Troll Brain: You’re a troll or similar, with a silicon brain which operates best in cold conditions. Your purchased IQ represents your intelligence in Chilly or Moderate temperatures. This value falls as ambient temperatures rise. In warm conditions you suffer -1 to IQ. This becomes -2 in a Hot environment, -3 in Very Hot temperatures, and -5 in Severe Heat. […] Balancing all this, you gain some benefits when the temperature is especially cool: Freezing conditions give a temporary +1 to IQ, Extreme Cold gives +2, and Intolerable Cold can grant even more, at the GM’s whim. If you’re locked in a magical freezer, you may gain genius-level insights into your situation — or the nature of the universe.
That last part is a direct reference to an event from one of the novels, Men-at-Arms, when a troll constable of the Night Watch gets locked in a freezer and begins to understand the very meaning of existence.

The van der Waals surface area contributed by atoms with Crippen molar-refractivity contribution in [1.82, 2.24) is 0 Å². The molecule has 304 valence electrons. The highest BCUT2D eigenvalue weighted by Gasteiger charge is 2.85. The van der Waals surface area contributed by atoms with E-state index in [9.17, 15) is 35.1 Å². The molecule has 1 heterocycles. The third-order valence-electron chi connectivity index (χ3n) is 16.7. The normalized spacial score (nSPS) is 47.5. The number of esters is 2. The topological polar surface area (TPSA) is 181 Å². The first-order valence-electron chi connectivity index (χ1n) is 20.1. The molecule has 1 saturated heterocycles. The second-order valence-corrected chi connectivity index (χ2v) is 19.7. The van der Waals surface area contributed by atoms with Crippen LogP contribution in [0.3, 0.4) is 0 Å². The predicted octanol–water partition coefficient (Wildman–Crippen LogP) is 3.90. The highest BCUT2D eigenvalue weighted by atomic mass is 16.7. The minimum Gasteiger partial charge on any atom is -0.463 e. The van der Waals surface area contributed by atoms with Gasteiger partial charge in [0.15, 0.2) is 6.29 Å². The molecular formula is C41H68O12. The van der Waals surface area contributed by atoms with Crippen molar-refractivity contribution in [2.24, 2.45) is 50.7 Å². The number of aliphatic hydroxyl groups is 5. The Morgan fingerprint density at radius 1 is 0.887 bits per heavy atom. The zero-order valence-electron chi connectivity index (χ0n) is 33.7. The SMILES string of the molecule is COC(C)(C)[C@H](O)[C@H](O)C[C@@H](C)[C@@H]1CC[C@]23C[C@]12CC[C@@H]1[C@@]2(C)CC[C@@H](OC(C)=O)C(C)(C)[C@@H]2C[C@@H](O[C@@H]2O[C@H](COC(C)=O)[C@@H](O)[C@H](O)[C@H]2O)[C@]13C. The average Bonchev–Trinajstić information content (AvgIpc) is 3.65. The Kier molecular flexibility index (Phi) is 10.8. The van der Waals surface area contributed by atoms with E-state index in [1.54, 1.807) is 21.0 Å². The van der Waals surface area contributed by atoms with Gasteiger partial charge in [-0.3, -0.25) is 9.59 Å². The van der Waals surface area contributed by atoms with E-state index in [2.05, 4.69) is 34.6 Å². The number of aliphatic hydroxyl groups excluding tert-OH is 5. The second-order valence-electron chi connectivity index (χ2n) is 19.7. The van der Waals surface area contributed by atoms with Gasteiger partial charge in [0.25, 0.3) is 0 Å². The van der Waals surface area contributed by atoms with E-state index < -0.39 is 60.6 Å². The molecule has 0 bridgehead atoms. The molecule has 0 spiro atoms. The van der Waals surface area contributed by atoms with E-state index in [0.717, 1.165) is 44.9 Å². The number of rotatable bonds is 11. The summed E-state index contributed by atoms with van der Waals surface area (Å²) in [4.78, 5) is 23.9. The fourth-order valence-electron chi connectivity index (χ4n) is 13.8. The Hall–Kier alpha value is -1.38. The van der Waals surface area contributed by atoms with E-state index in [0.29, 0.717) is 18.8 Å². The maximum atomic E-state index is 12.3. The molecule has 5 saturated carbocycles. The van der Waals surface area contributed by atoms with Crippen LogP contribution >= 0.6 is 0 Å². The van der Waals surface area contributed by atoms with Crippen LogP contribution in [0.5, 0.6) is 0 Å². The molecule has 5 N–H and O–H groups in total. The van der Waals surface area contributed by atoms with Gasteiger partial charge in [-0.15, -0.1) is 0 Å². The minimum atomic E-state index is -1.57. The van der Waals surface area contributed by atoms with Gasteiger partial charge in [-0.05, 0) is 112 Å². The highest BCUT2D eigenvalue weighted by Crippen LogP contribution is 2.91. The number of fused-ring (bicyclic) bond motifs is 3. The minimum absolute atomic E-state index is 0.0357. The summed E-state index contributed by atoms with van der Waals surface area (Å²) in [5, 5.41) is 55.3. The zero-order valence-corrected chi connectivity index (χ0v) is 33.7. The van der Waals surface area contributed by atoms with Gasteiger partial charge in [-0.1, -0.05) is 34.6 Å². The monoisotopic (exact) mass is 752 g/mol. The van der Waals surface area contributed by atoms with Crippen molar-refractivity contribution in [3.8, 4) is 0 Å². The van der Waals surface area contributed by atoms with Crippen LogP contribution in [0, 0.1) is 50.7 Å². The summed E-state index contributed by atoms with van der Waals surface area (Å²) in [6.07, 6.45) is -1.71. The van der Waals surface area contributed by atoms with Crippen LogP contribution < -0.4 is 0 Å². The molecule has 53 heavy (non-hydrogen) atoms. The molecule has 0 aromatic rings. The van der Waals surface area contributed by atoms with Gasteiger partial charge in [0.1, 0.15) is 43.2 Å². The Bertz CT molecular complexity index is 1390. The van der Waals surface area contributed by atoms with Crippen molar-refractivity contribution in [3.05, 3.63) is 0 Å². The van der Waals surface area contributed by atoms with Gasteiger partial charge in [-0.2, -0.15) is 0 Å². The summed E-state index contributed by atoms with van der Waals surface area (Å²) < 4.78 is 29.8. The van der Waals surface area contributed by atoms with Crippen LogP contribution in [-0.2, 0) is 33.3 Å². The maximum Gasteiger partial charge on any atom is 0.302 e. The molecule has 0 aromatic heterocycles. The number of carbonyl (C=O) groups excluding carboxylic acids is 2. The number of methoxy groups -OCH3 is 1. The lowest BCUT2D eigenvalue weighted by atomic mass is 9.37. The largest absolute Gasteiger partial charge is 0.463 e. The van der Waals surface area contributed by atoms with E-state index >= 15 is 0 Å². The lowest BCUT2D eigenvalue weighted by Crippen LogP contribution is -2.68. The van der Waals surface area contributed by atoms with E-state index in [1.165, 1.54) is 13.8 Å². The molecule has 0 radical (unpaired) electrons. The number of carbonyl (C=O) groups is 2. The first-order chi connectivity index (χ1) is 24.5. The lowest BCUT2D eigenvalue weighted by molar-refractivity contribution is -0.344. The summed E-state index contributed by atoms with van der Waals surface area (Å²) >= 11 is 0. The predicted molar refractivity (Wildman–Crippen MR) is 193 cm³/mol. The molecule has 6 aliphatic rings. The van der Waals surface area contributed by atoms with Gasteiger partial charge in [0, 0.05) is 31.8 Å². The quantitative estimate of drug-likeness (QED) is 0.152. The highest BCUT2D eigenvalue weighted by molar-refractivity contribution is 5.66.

Things on Discworld get a bit…weird. To say the least. But the book is full of flavor like that. It drips from every chapter. even if all you’re doing is mining the book for information to use for your own campaign, there’s a lot of humor and heart present here. Reading the excerpt fluff feels a lot like reading something from one of the novels. And the rules do a fantastic job of adhering to the humorous tone. They let you know right off the bat, that you’re going to be grimdark if you’re playing this, and the rest of the book reinforces it.